Give Kenai Brown Bears a True Refuge
The isolated population of brown bears on Alaska's Kenai Peninsula is in trouble. Just last year alone, 18 percent of the adult female bears were killed. And this year, during the spring hunt, an additional 10 percent of the population was taken out.
In a matter of years, such high kill rates could quickly lead to a collapse of the Kenai brown bears' population. Adding to the concern, a major human-started fire burned across more than 300 square miles of the Kenai this spring. It tore through the refuge, stressed and even killed spring cubs and sows, and drove bears into contact with humans, which could prove lethal for the bears.
The Kenai National Wildlife Refuge took a stand last year to protect this rare and distinct subspecies of Ursus arctos by ending its hunting season early.
Take action below -- urge the refuge to close its lands to brown bear hunting once more to give these bears a fighting chance at survival in their ancestral home.
I am writing to urge you to issue an immediate emergency closure of Kenai National Wildlife Refuge lands to brown bear hunting. I applaud the refuge for its many attempts to engage with the state of Alaska over management of Kenai brown bear, and for banning bear baiting. But enough is enough: Refuge lands are specifically for conserving brown bear populations, and Alaska's management practices continue to work against those aims.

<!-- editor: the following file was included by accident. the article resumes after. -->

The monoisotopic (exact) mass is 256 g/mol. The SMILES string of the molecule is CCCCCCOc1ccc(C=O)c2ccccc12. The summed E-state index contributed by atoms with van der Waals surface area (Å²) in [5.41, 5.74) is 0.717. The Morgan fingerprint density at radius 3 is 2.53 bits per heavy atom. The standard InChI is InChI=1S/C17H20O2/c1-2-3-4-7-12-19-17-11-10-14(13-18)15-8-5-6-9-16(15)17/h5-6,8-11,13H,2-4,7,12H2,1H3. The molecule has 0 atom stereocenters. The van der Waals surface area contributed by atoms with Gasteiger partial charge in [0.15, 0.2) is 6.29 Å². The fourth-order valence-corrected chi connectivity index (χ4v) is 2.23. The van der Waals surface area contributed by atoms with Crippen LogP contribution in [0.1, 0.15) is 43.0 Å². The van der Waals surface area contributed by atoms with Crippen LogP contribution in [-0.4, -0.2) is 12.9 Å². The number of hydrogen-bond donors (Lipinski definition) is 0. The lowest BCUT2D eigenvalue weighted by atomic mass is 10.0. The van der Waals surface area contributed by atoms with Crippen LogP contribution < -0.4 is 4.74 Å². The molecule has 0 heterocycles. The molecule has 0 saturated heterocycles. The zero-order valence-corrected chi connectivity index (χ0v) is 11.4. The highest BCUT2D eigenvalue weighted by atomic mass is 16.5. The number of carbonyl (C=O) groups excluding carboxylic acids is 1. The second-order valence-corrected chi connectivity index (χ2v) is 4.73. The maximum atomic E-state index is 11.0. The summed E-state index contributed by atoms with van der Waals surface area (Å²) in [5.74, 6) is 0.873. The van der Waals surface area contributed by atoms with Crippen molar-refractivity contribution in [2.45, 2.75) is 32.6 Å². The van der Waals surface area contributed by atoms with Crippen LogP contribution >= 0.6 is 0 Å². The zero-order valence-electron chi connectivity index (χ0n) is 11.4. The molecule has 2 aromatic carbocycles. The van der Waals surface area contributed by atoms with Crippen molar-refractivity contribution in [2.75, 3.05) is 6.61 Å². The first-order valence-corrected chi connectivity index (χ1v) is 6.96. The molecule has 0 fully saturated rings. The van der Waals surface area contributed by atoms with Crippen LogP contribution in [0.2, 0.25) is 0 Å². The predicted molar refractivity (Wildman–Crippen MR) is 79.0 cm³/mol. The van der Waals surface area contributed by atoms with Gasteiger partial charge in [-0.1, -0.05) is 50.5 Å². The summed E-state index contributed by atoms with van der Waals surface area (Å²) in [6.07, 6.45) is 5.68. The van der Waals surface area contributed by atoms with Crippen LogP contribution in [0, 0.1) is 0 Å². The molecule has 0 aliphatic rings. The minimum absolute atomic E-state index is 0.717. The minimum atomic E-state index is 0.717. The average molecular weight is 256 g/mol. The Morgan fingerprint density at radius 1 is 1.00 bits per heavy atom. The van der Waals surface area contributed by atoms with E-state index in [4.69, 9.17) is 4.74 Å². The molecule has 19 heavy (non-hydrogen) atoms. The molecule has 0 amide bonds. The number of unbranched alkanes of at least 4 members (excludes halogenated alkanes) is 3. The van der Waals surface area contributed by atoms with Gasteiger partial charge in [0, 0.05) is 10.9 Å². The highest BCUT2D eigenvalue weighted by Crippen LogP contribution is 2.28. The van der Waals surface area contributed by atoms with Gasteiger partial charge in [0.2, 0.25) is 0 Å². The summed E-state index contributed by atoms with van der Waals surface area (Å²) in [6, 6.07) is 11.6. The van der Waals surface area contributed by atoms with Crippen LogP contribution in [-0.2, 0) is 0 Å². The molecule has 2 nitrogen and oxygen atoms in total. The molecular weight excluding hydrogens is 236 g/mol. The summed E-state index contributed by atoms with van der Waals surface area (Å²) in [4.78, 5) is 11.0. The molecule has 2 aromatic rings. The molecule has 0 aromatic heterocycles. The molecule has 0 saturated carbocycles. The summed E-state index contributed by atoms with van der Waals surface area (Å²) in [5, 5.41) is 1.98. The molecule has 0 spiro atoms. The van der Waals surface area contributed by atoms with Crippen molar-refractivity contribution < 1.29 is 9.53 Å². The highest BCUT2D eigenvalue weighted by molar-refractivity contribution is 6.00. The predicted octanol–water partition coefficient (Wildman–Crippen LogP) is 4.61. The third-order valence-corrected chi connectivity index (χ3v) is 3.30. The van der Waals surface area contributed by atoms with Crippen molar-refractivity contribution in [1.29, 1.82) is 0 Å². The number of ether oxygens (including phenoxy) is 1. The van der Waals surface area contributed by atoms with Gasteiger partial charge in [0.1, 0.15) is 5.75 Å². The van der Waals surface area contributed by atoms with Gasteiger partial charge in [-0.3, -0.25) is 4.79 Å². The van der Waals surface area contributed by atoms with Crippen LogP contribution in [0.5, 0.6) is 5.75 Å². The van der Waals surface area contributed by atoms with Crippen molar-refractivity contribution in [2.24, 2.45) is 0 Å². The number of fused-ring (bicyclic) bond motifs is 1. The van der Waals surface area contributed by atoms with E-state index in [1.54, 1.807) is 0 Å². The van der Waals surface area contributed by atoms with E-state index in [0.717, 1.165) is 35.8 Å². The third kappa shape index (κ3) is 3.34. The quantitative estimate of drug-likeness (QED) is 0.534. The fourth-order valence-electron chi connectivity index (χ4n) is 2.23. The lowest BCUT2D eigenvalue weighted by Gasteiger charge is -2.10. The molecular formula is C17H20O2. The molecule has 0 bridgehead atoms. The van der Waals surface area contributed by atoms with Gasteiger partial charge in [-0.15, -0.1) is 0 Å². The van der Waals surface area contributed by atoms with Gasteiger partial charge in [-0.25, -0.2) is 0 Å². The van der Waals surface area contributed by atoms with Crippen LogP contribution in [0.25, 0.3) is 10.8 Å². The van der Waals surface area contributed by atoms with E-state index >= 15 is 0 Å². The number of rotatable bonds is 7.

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The Kenai brown bear population is small and highly sensitive to adult female mortality. Last year alone 18 percent of the adult female bears were killed. And this year, during the spring hunt, an additional 10 percent of the population was shot. The state of Alaska has made it clear that its goal is a drastic reduction in the bears' populations to increase moose numbers for the benefit of human hunters.
We can't let this happen. Due to the high number of bears already killed this spring, the refuge must close its lands to brown bear hunting this fall to fulfill its mission to conserve bear populations and their critical habitat. The Funny River fire was an additional stressor, and likely most severely affected young cubs and their mothers, who are critical to the population's long-term survival.
Please -- give the bears a break and close refuge lands to bear hunting this fall.